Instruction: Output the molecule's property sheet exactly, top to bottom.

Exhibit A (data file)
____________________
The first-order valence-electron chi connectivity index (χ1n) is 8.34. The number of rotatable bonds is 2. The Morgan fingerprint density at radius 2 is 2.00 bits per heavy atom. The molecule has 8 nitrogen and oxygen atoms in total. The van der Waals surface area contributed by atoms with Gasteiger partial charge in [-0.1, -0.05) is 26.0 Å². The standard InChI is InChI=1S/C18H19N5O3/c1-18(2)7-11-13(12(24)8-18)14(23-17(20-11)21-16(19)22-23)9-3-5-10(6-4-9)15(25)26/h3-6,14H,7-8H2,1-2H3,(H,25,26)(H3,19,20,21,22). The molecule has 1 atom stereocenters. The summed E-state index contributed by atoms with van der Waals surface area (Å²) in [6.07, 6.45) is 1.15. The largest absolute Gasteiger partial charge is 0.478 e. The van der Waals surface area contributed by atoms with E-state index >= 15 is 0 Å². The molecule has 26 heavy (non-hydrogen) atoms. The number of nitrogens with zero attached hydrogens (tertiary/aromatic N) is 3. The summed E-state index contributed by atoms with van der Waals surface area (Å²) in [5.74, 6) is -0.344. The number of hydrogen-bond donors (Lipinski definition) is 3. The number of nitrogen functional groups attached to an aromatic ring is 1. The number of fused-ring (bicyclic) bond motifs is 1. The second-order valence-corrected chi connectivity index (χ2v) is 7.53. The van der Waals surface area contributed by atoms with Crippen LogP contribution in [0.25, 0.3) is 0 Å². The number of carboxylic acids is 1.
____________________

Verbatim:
The first-order valence-electron chi connectivity index (χ1n) is 8.34. The number of rotatable bonds is 2. The Morgan fingerprint density at radius 2 is 2.00 bits per heavy atom. The molecule has 8 nitrogen and oxygen atoms in total. The van der Waals surface area contributed by atoms with Gasteiger partial charge in [-0.1, -0.05) is 26.0 Å². The standard InChI is InChI=1S/C18H19N5O3/c1-18(2)7-11-13(12(24)8-18)14(23-17(20-11)21-16(19)22-23)9-3-5-10(6-4-9)15(25)26/h3-6,14H,7-8H2,1-2H3,(H,25,26)(H3,19,20,21,22). The molecule has 1 atom stereocenters. The summed E-state index contributed by atoms with van der Waals surface area (Å²) in [6.07, 6.45) is 1.15. The largest absolute Gasteiger partial charge is 0.478 e. The van der Waals surface area contributed by atoms with E-state index >= 15 is 0 Å². The molecule has 26 heavy (non-hydrogen) atoms. The number of nitrogens with zero attached hydrogens (tertiary/aromatic N) is 3. The summed E-state index contributed by atoms with van der Waals surface area (Å²) in [5.74, 6) is -0.344. The number of hydrogen-bond donors (Lipinski definition) is 3. The number of nitrogen functional groups attached to an aromatic ring is 1. The number of fused-ring (bicyclic) bond motifs is 1. The second-order valence-corrected chi connectivity index (χ2v) is 7.53. The van der Waals surface area contributed by atoms with Crippen LogP contribution in [0.25, 0.3) is 0 Å². The number of carboxylic acids is 1.